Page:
Though Burnell was unable to identify the gunmen in court, he testified that one of the men had dreadlocks. In a statement to police, he described one gunman as "a black male, about 6'2" in height, in [h]is [thirties], wearing a black puffy jacket, blue jeans... [with a] scruffy face with pock marks, armed with a black handgun." Burnell described the second gunman as "5'10" in height, wearing dark clothing."

The robbery lasted three to five minutes; the gunmen then left the store. Burnell did not see whether the men walked, drove, or ran away; neither did he see in which direction they headed. Rodriguez and Farms, however, saw the men walk away, and they exited the store, approximately a minute and a half after the gunmen, to pursue them.

According to Officer Manuel Velez of the Newark Police Department, the Newark Police Department received a report of a robbery in progress at Taylor Auto Parts at approximately 11:26 a.m. Velez responded to the scene. Burnell told Velez that he had been robbed, and he provided Velez with a description of the perpetrators.

Meanwhile, Farms and Rodriguez drove around the area looking for the gunmen. After driving for about five blocks, Rodriguez noticed a car, with two black males inside, one of whom had dreadlocks, pull in front of Farms's and Rodriguez's vehicle. Rodriguez believed that the men inside the car were the same men who had robbed the auto shop. They followed the car to Martin Luther King Boulevard and High Street, where the two occupants of the vehicle exited and walked to the front of a building in the middle of the block. Farms and Rodriguez drove past the building to the end of the block, keeping the men in sight.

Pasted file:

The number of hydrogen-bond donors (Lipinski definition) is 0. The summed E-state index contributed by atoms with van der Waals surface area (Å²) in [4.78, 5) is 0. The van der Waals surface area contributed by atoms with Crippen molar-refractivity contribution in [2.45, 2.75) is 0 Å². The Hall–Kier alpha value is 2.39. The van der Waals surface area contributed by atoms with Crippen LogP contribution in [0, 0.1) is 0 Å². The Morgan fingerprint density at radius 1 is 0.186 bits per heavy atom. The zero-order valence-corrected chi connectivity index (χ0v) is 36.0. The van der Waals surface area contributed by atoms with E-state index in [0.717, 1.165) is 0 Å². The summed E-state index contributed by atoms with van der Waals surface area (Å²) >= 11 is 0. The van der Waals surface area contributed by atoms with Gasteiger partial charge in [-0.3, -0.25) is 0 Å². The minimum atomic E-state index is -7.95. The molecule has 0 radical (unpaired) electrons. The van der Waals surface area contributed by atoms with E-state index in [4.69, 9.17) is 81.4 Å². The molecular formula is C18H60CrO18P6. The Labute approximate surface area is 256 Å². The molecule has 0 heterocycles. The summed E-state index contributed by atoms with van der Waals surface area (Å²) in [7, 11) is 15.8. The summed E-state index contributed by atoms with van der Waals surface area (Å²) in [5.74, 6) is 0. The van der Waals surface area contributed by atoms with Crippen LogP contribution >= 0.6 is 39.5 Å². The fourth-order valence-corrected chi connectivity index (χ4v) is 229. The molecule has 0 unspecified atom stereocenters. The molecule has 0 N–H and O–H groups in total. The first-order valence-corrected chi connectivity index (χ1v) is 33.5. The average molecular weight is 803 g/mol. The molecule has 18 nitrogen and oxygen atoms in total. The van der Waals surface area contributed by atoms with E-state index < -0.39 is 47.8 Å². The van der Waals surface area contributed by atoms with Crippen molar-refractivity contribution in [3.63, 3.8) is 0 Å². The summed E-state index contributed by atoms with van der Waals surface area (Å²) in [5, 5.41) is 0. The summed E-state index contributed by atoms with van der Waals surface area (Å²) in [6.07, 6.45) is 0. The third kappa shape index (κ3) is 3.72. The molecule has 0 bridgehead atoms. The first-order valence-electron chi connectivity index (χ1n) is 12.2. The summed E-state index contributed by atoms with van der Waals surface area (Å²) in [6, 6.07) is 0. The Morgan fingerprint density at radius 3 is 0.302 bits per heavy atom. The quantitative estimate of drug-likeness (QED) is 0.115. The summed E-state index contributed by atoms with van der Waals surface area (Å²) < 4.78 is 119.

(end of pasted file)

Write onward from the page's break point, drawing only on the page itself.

At that time, Detective Frank Martinez of the Newark Police Department was driving to the courthouse in an unmarked police vehicle with Detective Rafael Ramos in the passenger seat and two other detectives in the back seat. All of the detectives were wearing "plain clothes." While stopped at a traffic light on the corner of Martin Luther King Boulevard and Spruce Street, Rodriguez and Farms flagged down the officers. Rodriguez told the detectives that Farms had been robbed and that the men who had robbed them were down the street. The officers then followed Farms's and Rodriguez's vehicle until Farms and Rodriguez screamed and pointed out two men standing on the street to the officers.

After Farms and Rodriguez pointed out the two men they believed to have robbed the store, Ramos exited the vehicle. The suspected robbers, one of whom was defendant, were walking northbound on Mohammed Ali Avenue. Ramos ordered them to stop, and the men ran away. Ramos did not recall whether he verbally identified himself as a police officer; Ramos's police badge was displayed, however, as he wore it around his neck. Ramos chased defendant.

At a pre-trial suppression hearing, Ramos testified that he did not have his gun drawn when he approached and chased defendant. At trial, however, Ramos testified that he drew his weapon when defendant began running. Defense counsel pointed out this discrepancy in testimony to the jury.

Due to an error with the tape recording of the pre-trial suppression motion hearing, the transcript is not clear as to whether Ramos testified that he had never lost sight of defendant during the chase. The motion judge, however, indicated in his ruling that the court believed Ramos had lost sight of defendant at some point during the chase.